Legal advice

How to deal with the customer who has had too much

By Poppleston Allen

- Last updated on GMT

Come Christmas, there are bound to be customers that have indulged a bit too much
Come Christmas, there are bound to be customers that have indulged a bit too much

Related tags: Festive season, Alcoholic beverage

I know that you might have only just packed away your Halloween costumes but, as frightening as it may seem, Christmas is now just a few short weeks away.

The festive season, which last year saw people making an estimated 165 million trips to bars, pubs and clubs in December, is vital to the trade.

And it goes without saying that during the party season some people might indulge in the odd glass or two more than they usually would.

With this in mind – and the lack of clear guidance in assessing whether people have had too much to drink – we thought it would be helpful to provide some basic advice on what you can put in place to avoid unwittingly serving a customer who may be drunk.

The crucial thing here, like so much in the licenced trade, is training. Your bar staff and door supervisors should be trained so that they:

  • Can spot the signs of someone who is drunk and trying to enter your premises and/or get served – signs include slurred speech, glazed eyes or being unsteady on their feet.
  • Are aware that if a customer appears to be drunk then they should not be admitted to your premises and/or should be refused service. In reality, and particularly when you are busy, it can be difficult to tell. So if your teams suspects someone is drunk, but are unsure, it is usually best to err on the side of caution and refuse entry and/or service.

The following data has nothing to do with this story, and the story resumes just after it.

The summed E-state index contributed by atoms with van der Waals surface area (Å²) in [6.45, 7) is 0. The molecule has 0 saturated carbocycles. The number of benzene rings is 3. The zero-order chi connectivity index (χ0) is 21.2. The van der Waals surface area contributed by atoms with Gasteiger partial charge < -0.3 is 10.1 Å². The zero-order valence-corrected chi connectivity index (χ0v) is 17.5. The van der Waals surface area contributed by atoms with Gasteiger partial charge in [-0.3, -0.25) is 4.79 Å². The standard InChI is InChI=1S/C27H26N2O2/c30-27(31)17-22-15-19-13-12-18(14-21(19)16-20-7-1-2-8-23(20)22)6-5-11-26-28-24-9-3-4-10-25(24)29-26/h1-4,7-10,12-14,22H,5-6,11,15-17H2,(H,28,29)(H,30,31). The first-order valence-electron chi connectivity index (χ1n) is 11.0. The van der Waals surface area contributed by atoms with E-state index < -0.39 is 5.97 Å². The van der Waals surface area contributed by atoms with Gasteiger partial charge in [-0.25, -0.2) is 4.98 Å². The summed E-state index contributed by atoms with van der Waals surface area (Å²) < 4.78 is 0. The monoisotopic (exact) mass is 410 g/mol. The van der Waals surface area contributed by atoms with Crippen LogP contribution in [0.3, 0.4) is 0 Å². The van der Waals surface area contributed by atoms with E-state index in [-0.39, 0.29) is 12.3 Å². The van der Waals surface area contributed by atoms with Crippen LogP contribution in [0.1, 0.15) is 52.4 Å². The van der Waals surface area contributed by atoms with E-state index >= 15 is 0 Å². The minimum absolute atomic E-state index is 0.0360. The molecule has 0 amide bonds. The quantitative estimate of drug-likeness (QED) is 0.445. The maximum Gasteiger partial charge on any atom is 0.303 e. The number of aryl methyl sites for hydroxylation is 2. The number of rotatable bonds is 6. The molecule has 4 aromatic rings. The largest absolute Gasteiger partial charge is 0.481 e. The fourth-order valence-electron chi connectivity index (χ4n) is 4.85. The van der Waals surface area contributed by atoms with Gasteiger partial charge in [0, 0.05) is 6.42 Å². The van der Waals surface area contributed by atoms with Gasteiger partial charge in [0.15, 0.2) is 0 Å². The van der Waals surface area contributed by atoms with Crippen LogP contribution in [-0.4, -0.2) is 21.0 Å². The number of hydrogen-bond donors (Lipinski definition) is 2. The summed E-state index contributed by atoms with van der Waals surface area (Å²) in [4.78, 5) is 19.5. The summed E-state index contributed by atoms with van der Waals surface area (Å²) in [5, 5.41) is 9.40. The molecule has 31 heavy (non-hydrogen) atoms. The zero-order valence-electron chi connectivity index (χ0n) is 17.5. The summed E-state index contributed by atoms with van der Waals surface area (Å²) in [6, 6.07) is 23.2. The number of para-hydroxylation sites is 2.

• Are aware of the need to monitor customers who have already been admitted to the premises and/or previously been served. It may well be that when they arrived they appeared fine, but then they have later become drunk. This can happen if they have consumed a large quantity of alcohol just before entering your premises, but this didn’t take effect until after they had been served.
  • Do not allow a customer to purchase drinks for someone else who is drunk (as this is a separate offence) and if they suspect someone is doing this, they should refuse service.
  • Do not encourage customers to drink large quantities of alcohol – this could be by way of drinks promotions. Your staff should be aware of the mandatory conditions in relation to the availability of small measures for beer, certain spirits and wine.

Related topics: Licensing law, Health & safety

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